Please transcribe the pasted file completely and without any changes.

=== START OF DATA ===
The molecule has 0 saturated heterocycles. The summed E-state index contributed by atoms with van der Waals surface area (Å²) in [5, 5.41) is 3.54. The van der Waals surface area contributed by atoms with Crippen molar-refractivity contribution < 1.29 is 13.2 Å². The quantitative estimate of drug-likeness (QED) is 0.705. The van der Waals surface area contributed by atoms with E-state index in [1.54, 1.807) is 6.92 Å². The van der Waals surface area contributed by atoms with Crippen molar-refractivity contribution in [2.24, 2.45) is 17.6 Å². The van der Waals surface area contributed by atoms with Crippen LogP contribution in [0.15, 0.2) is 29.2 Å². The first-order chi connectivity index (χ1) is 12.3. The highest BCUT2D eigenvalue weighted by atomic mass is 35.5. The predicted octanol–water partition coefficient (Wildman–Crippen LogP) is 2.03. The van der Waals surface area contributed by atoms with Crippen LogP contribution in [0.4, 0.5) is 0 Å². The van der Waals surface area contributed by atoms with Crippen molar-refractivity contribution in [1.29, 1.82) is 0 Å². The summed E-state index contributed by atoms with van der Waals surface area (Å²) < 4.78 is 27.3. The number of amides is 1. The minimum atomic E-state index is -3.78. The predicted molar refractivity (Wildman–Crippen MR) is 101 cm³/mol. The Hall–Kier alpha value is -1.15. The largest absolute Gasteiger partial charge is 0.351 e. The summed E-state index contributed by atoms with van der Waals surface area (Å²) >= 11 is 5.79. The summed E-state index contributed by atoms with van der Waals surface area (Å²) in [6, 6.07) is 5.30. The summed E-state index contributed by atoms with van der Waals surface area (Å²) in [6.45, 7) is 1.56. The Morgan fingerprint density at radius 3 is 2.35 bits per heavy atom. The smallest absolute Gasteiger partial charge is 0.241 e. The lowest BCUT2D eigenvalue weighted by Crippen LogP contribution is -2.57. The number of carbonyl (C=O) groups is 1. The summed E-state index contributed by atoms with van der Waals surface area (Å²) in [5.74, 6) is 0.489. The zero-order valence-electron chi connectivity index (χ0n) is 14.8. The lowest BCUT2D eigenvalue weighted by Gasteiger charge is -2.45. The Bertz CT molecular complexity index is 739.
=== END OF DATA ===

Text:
The molecule has 0 saturated heterocycles. The summed E-state index contributed by atoms with van der Waals surface area (Å²) in [5, 5.41) is 3.54. The van der Waals surface area contributed by atoms with Crippen molar-refractivity contribution < 1.29 is 13.2 Å². The quantitative estimate of drug-likeness (QED) is 0.705. The van der Waals surface area contributed by atoms with E-state index in [1.54, 1.807) is 6.92 Å². The van der Waals surface area contributed by atoms with Crippen molar-refractivity contribution in [2.24, 2.45) is 17.6 Å². The van der Waals surface area contributed by atoms with Crippen LogP contribution in [0.15, 0.2) is 29.2 Å². The first-order chi connectivity index (χ1) is 12.3. The highest BCUT2D eigenvalue weighted by atomic mass is 35.5. The predicted octanol–water partition coefficient (Wildman–Crippen LogP) is 2.03. The van der Waals surface area contributed by atoms with Crippen LogP contribution in [0.4, 0.5) is 0 Å². The van der Waals surface area contributed by atoms with Crippen molar-refractivity contribution in [1.29, 1.82) is 0 Å². The summed E-state index contributed by atoms with van der Waals surface area (Å²) < 4.78 is 27.3. The number of amides is 1. The minimum atomic E-state index is -3.78. The predicted molar refractivity (Wildman–Crippen MR) is 101 cm³/mol. The Hall–Kier alpha value is -1.15. The largest absolute Gasteiger partial charge is 0.351 e. The summed E-state index contributed by atoms with van der Waals surface area (Å²) >= 11 is 5.79. The summed E-state index contributed by atoms with van der Waals surface area (Å²) in [6, 6.07) is 5.30. The summed E-state index contributed by atoms with van der Waals surface area (Å²) in [6.45, 7) is 1.56. The Morgan fingerprint density at radius 3 is 2.35 bits per heavy atom. The smallest absolute Gasteiger partial charge is 0.241 e. The lowest BCUT2D eigenvalue weighted by Crippen LogP contribution is -2.57. The number of carbonyl (C=O) groups is 1. The summed E-state index contributed by atoms with van der Waals surface area (Å²) in [5.74, 6) is 0.489. The zero-order valence-electron chi connectivity index (χ0n) is 14.8. The lowest BCUT2D eigenvalue weighted by Gasteiger charge is -2.45. The Bertz CT molecular complexity index is 739.